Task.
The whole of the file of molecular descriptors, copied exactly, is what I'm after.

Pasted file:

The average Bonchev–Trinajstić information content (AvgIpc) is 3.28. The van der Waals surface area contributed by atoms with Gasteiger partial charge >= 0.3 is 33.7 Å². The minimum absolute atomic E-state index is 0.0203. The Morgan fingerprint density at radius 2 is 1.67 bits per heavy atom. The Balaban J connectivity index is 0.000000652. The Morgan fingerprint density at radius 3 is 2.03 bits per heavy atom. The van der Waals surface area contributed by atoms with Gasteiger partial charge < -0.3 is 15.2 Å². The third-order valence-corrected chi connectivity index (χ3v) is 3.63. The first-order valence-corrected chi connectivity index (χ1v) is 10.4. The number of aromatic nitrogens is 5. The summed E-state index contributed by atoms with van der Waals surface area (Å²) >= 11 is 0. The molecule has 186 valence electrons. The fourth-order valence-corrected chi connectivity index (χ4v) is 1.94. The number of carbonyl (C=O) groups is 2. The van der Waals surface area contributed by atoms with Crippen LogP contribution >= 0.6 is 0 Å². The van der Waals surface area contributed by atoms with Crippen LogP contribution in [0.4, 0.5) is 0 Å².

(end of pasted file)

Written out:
The average Bonchev–Trinajstić information content (AvgIpc) is 3.28. The van der Waals surface area contributed by atoms with Gasteiger partial charge >= 0.3 is 33.7 Å². The minimum absolute atomic E-state index is 0.0203. The Morgan fingerprint density at radius 2 is 1.67 bits per heavy atom. The Balaban J connectivity index is 0.000000652. The Morgan fingerprint density at radius 3 is 2.03 bits per heavy atom. The van der Waals surface area contributed by atoms with Gasteiger partial charge < -0.3 is 15.2 Å². The third-order valence-corrected chi connectivity index (χ3v) is 3.63. The first-order valence-corrected chi connectivity index (χ1v) is 10.4. The number of aromatic nitrogens is 5. The summed E-state index contributed by atoms with van der Waals surface area (Å²) >= 11 is 0. The molecule has 186 valence electrons. The fourth-order valence-corrected chi connectivity index (χ4v) is 1.94. The number of carbonyl (C=O) groups is 2. The van der Waals surface area contributed by atoms with Crippen LogP contribution >= 0.6 is 0 Å². The van der Waals surface area contributed by atoms with Crippen LogP contribution in [0.4, 0.5) is 0 Å².